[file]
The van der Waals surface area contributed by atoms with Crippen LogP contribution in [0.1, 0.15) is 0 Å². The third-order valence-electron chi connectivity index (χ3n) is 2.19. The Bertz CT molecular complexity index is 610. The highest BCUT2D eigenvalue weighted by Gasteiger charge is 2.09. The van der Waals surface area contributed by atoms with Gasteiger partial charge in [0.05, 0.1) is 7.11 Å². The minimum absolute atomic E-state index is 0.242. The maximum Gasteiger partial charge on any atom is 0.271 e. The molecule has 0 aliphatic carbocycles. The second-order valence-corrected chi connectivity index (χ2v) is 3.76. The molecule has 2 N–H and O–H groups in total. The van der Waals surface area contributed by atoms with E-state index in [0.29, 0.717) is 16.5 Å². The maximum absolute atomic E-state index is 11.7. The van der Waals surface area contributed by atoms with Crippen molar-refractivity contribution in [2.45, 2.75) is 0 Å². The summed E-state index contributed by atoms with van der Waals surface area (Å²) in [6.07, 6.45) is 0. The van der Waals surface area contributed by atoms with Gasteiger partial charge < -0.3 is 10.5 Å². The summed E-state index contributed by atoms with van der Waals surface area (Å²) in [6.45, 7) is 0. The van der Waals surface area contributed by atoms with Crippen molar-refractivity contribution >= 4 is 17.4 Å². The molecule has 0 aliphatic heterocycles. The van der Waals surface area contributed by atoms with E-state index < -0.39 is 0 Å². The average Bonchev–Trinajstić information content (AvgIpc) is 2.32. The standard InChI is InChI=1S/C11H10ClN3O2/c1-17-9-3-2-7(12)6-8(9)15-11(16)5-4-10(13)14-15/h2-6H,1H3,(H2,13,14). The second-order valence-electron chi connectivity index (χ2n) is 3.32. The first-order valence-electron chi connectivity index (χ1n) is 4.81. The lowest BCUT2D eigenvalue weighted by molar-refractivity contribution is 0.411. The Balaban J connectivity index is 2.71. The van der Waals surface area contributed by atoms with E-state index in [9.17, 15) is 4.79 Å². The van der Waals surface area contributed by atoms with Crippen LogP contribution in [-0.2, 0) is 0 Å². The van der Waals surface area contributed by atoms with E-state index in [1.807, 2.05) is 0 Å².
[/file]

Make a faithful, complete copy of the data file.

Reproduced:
The van der Waals surface area contributed by atoms with Crippen LogP contribution in [0.1, 0.15) is 0 Å². The third-order valence-electron chi connectivity index (χ3n) is 2.19. The Bertz CT molecular complexity index is 610. The highest BCUT2D eigenvalue weighted by Gasteiger charge is 2.09. The van der Waals surface area contributed by atoms with Gasteiger partial charge in [0.05, 0.1) is 7.11 Å². The minimum absolute atomic E-state index is 0.242. The maximum Gasteiger partial charge on any atom is 0.271 e. The molecule has 0 aliphatic carbocycles. The second-order valence-corrected chi connectivity index (χ2v) is 3.76. The molecule has 2 N–H and O–H groups in total. The van der Waals surface area contributed by atoms with E-state index in [0.29, 0.717) is 16.5 Å². The maximum absolute atomic E-state index is 11.7. The van der Waals surface area contributed by atoms with Crippen molar-refractivity contribution in [2.45, 2.75) is 0 Å². The summed E-state index contributed by atoms with van der Waals surface area (Å²) in [6.07, 6.45) is 0. The van der Waals surface area contributed by atoms with Gasteiger partial charge < -0.3 is 10.5 Å². The summed E-state index contributed by atoms with van der Waals surface area (Å²) in [6.45, 7) is 0. The van der Waals surface area contributed by atoms with Crippen molar-refractivity contribution >= 4 is 17.4 Å². The molecule has 0 aliphatic heterocycles. The van der Waals surface area contributed by atoms with E-state index < -0.39 is 0 Å². The average Bonchev–Trinajstić information content (AvgIpc) is 2.32. The standard InChI is InChI=1S/C11H10ClN3O2/c1-17-9-3-2-7(12)6-8(9)15-11(16)5-4-10(13)14-15/h2-6H,1H3,(H2,13,14). The second-order valence-electron chi connectivity index (χ2n) is 3.32. The first-order valence-electron chi connectivity index (χ1n) is 4.81. The lowest BCUT2D eigenvalue weighted by molar-refractivity contribution is 0.411. The Balaban J connectivity index is 2.71. The van der Waals surface area contributed by atoms with E-state index in [9.17, 15) is 4.79 Å². The van der Waals surface area contributed by atoms with Crippen LogP contribution in [-0.2, 0) is 0 Å². The van der Waals surface area contributed by atoms with E-state index in [1.807, 2.05) is 0 Å².